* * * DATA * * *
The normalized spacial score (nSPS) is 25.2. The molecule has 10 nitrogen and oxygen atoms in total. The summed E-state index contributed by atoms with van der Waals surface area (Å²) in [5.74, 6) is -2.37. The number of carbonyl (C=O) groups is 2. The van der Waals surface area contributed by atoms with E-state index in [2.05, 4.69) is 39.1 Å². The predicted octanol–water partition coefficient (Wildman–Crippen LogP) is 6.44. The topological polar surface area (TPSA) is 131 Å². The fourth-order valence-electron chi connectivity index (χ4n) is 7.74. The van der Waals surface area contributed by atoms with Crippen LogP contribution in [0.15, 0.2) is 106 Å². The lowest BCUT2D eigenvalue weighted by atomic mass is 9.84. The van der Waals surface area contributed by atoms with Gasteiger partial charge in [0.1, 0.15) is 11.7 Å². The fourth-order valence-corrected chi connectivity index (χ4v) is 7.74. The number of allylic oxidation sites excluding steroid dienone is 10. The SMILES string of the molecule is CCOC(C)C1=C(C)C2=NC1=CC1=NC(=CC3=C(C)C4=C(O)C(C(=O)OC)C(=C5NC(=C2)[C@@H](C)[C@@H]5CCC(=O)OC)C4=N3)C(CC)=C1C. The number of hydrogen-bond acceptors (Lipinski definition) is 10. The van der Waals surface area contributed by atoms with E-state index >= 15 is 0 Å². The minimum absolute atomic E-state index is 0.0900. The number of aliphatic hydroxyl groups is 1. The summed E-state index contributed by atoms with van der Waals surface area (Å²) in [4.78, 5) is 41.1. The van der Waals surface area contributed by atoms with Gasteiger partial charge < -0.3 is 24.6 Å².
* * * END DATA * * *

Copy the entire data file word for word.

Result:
The normalized spacial score (nSPS) is 25.2. The molecule has 10 nitrogen and oxygen atoms in total. The summed E-state index contributed by atoms with van der Waals surface area (Å²) in [5.74, 6) is -2.37. The number of carbonyl (C=O) groups is 2. The van der Waals surface area contributed by atoms with E-state index in [2.05, 4.69) is 39.1 Å². The predicted octanol–water partition coefficient (Wildman–Crippen LogP) is 6.44. The topological polar surface area (TPSA) is 131 Å². The fourth-order valence-electron chi connectivity index (χ4n) is 7.74. The van der Waals surface area contributed by atoms with Crippen LogP contribution in [0.15, 0.2) is 106 Å². The lowest BCUT2D eigenvalue weighted by atomic mass is 9.84. The van der Waals surface area contributed by atoms with Gasteiger partial charge in [0.1, 0.15) is 11.7 Å². The fourth-order valence-corrected chi connectivity index (χ4v) is 7.74. The number of allylic oxidation sites excluding steroid dienone is 10. The SMILES string of the molecule is CCOC(C)C1=C(C)C2=NC1=CC1=NC(=CC3=C(C)C4=C(O)C(C(=O)OC)C(=C5NC(=C2)[C@@H](C)[C@@H]5CCC(=O)OC)C4=N3)C(CC)=C1C. The number of hydrogen-bond acceptors (Lipinski definition) is 10. The van der Waals surface area contributed by atoms with E-state index >= 15 is 0 Å². The minimum absolute atomic E-state index is 0.0900. The number of aliphatic hydroxyl groups is 1. The summed E-state index contributed by atoms with van der Waals surface area (Å²) in [4.78, 5) is 41.1. The van der Waals surface area contributed by atoms with Gasteiger partial charge < -0.3 is 24.6 Å².